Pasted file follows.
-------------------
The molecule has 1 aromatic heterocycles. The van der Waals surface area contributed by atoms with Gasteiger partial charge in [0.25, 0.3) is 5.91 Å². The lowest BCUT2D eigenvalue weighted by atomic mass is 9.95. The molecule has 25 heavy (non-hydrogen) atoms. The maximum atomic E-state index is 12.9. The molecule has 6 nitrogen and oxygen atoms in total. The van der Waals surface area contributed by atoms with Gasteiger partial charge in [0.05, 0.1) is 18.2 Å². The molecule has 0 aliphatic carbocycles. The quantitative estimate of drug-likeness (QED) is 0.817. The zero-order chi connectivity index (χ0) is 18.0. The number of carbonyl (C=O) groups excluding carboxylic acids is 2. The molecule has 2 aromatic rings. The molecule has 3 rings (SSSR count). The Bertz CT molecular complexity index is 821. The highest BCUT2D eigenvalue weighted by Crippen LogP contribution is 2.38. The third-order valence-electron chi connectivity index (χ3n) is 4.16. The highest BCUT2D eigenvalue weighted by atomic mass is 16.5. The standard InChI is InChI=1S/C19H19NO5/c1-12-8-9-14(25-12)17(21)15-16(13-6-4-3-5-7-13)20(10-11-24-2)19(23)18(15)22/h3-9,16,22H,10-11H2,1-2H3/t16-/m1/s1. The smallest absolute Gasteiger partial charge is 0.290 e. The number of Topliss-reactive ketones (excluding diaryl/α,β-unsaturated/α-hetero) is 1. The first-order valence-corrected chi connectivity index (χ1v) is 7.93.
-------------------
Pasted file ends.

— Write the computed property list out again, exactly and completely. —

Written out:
The molecule has 1 aromatic heterocycles. The van der Waals surface area contributed by atoms with Gasteiger partial charge in [0.25, 0.3) is 5.91 Å². The lowest BCUT2D eigenvalue weighted by atomic mass is 9.95. The molecule has 25 heavy (non-hydrogen) atoms. The maximum atomic E-state index is 12.9. The molecule has 6 nitrogen and oxygen atoms in total. The van der Waals surface area contributed by atoms with Gasteiger partial charge in [0.05, 0.1) is 18.2 Å². The molecule has 0 aliphatic carbocycles. The quantitative estimate of drug-likeness (QED) is 0.817. The zero-order chi connectivity index (χ0) is 18.0. The number of carbonyl (C=O) groups excluding carboxylic acids is 2. The molecule has 2 aromatic rings. The molecule has 3 rings (SSSR count). The Bertz CT molecular complexity index is 821. The highest BCUT2D eigenvalue weighted by Crippen LogP contribution is 2.38. The third-order valence-electron chi connectivity index (χ3n) is 4.16. The highest BCUT2D eigenvalue weighted by atomic mass is 16.5. The standard InChI is InChI=1S/C19H19NO5/c1-12-8-9-14(25-12)17(21)15-16(13-6-4-3-5-7-13)20(10-11-24-2)19(23)18(15)22/h3-9,16,22H,10-11H2,1-2H3/t16-/m1/s1. The smallest absolute Gasteiger partial charge is 0.290 e. The number of Topliss-reactive ketones (excluding diaryl/α,β-unsaturated/α-hetero) is 1. The first-order valence-corrected chi connectivity index (χ1v) is 7.93.